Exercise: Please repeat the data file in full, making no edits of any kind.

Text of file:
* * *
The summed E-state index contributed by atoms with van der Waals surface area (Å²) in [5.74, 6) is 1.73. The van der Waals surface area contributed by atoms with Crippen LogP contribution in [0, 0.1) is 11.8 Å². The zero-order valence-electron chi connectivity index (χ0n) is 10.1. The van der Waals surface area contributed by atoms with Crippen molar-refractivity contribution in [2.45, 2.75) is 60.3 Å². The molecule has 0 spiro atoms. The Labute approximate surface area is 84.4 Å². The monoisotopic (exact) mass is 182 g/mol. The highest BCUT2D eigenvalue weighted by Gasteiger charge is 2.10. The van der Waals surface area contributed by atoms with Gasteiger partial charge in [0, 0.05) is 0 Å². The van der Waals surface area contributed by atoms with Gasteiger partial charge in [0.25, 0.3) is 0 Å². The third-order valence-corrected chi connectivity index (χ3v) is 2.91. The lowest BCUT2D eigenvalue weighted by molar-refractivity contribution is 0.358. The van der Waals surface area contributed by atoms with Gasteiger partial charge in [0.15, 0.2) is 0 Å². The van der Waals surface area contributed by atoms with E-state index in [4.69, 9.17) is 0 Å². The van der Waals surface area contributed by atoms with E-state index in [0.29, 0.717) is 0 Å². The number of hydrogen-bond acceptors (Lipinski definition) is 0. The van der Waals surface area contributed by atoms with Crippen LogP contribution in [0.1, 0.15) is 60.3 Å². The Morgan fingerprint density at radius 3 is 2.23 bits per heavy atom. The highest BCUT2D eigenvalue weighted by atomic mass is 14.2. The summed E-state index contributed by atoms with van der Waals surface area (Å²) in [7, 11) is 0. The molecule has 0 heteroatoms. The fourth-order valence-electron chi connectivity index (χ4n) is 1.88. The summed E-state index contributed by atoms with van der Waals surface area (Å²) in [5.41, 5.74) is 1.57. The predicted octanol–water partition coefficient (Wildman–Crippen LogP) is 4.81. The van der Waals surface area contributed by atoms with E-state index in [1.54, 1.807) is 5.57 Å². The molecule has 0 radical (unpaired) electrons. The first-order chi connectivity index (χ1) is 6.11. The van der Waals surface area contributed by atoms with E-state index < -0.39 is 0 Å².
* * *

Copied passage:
The summed E-state index contributed by atoms with van der Waals surface area (Å²) in [5.74, 6) is 1.73. The van der Waals surface area contributed by atoms with Crippen LogP contribution in [0, 0.1) is 11.8 Å². The zero-order valence-electron chi connectivity index (χ0n) is 10.1. The van der Waals surface area contributed by atoms with Crippen molar-refractivity contribution in [2.45, 2.75) is 60.3 Å². The molecule has 0 spiro atoms. The Labute approximate surface area is 84.4 Å². The monoisotopic (exact) mass is 182 g/mol. The highest BCUT2D eigenvalue weighted by Gasteiger charge is 2.10. The van der Waals surface area contributed by atoms with Gasteiger partial charge in [0, 0.05) is 0 Å². The van der Waals surface area contributed by atoms with Gasteiger partial charge in [0.25, 0.3) is 0 Å². The third-order valence-corrected chi connectivity index (χ3v) is 2.91. The lowest BCUT2D eigenvalue weighted by molar-refractivity contribution is 0.358. The van der Waals surface area contributed by atoms with Gasteiger partial charge in [0.15, 0.2) is 0 Å². The van der Waals surface area contributed by atoms with E-state index in [4.69, 9.17) is 0 Å². The van der Waals surface area contributed by atoms with E-state index in [0.29, 0.717) is 0 Å². The number of hydrogen-bond acceptors (Lipinski definition) is 0. The van der Waals surface area contributed by atoms with Crippen LogP contribution in [0.1, 0.15) is 60.3 Å². The Morgan fingerprint density at radius 3 is 2.23 bits per heavy atom. The highest BCUT2D eigenvalue weighted by atomic mass is 14.2. The summed E-state index contributed by atoms with van der Waals surface area (Å²) in [7, 11) is 0. The molecule has 0 heteroatoms. The fourth-order valence-electron chi connectivity index (χ4n) is 1.88. The summed E-state index contributed by atoms with van der Waals surface area (Å²) in [5.41, 5.74) is 1.57. The predicted octanol–water partition coefficient (Wildman–Crippen LogP) is 4.81. The van der Waals surface area contributed by atoms with E-state index in [1.54, 1.807) is 5.57 Å². The molecule has 0 radical (unpaired) electrons. The first-order chi connectivity index (χ1) is 6.11. The van der Waals surface area contributed by atoms with E-state index < -0.39 is 0 Å².